We’re excited to announce this year’s scholarship winner and runner-up for the Christopher Simon Attorney at Law Scholarship. The awards were based on a variety of factors including academic achievements, current academic status, application essay, school and community involvement, and other achievement standards. After carefully evaluating the applications, we would like to congratulate Chicary Smith as this year’s $1000 winner, and Julie Schwartzwald as runner-up. Congratulations to both of you!
Chicary Smith | Syracuse University College of Law
Chicary graduated from Kennesaw State University with a Bachelor of Science in Political Science – concentration in Legal Studies – and was among few students who made it on both the President’s List and Dean’s List. She served as Officer of Mock Mediation Team in 2015 and as the Treasurer of Pre-Law Club in 2014. She has a strong community service record. She’s an incoming 1L student at Syracuse University College of Law.
Chicary has agreed to share her scholarship essay, which answers the following prompt:
Prompt: You are an injury trial lawyer who has negotiated a $250,000 settlement stemming from a car accident with a broken leg and surgery for your client. Your client had health insurance and they paid out $90,000 for medical care and are an ERISA self-funded plan and demand reimbursement. Your attorneys’ fees were 40% of the gross. The case is about to be dismissed by agreement and the funds dispersed. Read https://www.erisaclaimdefense.com/another-scotus-subrogation-decision-another-deep-dive-equity-treatises/ and write a 500-word essay on what dangers your client faces and what the best plan is to protect them.
“My client could possibly face the danger of their insurance company gaining reimbursement of their funds won in settlement if certain conditions are met.
One condition consists of the company’s plan containing language that entails that the funds that it seeks are ‘specifically identifiable’ and are ‘within the possession and control of the participant’. This language seeks to enforce an ‘equitable lien by agreement’, thus making the claim equitable. My client and I need to investigate the company’s plan to confirm if the plan contains language that would satisfy success for its claim. If it does not specifically state the fund as described, then their claim would not be considered equitable.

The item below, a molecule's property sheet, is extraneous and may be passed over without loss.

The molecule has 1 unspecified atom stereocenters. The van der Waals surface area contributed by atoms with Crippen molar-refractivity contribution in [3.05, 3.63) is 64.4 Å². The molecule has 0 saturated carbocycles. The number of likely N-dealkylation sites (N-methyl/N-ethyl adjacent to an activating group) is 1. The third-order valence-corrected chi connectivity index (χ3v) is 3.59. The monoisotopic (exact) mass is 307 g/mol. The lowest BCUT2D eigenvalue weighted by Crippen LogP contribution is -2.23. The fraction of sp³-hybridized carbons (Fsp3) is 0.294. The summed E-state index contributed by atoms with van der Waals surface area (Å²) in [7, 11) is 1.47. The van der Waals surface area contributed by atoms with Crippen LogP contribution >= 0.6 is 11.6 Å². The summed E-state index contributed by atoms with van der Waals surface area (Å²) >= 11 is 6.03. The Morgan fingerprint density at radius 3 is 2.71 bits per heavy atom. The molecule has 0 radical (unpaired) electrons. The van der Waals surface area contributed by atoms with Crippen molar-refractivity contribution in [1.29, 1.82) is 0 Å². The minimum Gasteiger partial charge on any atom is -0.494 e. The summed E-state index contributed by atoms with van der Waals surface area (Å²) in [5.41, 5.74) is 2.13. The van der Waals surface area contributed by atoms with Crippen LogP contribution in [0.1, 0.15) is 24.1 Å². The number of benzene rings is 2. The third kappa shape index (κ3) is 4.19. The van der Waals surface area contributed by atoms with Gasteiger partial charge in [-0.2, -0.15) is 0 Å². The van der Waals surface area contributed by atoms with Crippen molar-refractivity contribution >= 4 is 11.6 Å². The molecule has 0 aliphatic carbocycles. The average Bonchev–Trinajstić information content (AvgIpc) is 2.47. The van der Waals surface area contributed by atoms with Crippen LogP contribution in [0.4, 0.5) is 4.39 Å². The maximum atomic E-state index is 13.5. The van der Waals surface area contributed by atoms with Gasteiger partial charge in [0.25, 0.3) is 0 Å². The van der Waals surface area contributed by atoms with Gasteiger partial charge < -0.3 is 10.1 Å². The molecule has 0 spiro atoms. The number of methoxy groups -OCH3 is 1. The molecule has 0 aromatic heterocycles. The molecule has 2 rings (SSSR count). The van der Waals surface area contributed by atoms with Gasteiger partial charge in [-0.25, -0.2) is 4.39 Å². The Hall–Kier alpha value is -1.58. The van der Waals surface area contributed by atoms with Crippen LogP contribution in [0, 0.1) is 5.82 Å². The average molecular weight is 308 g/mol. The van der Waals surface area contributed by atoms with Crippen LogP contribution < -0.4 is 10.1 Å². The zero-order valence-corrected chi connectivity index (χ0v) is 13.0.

My client could also face the danger of the insurance company successfully gaining reimbursement if my client had possession of the funds at some point and the funds are still traceable and within their possession. It is noted that as soon as my client has possession of the funds, the equitable lien will attach to them and the plan is not obligated to confine its recovery to the specific money that the participant received. The Supreme Court has held that equitable limitations do not apply to the benefit plan as a whole because the plan is a valid contract and the parties are only demanding what they bargained for under that contract. However, my client can counteract this notion by putting the funds into an entity such as a special funds trust as used in Great-West Life & Annuity Ins. Co. v. Knudson, where the funds would not be considered to be in their possession. The Supreme Court holds that for a plan’s claim to be considered ‘equitable’, restitution is only available “where money or property is identified as belonging in good conscience to the plaintiff”. If my client places their funds in an entity that shows that they are not in their possession, then that voids any restitution that the insurance company tries to seek in an equitable sense. My client could also avoid this danger by simply using the funds on non-traceable items such as services so that they are not traced back to being in their possession. If my client completely squanders their funds on services then there are no funds present for the plan to have a claim to apply because the insurance company cannot seek to attach the claim to my client’s general assets.
My client still has time to implement these strategies discussed above since the case has yet to have been dismissed and the funds have not been dispersed. I need to evaluate the language of the insurance company’s plan to confirm if it states that it has rights to a specifically identifiable fund. If it does indeed use that language, then it would be in the best interest of my client to put the funds in an entity that would cause them to not be considered in her possession or they will need to spend them on non-traceable items and/or services.”
Julie Schwartzwald | Tulane University Law School
The firm decided to do a $250 2nd place winner, and that award goes to Julie Schwartzwald for general good works and a good essay. She works for the KIPP charter school organization in New Orleans, wrote for several newspapers and is involved with the New Orleans Cherry Bombs. Julie will attend Tulane University Law School this fall as a 1L student.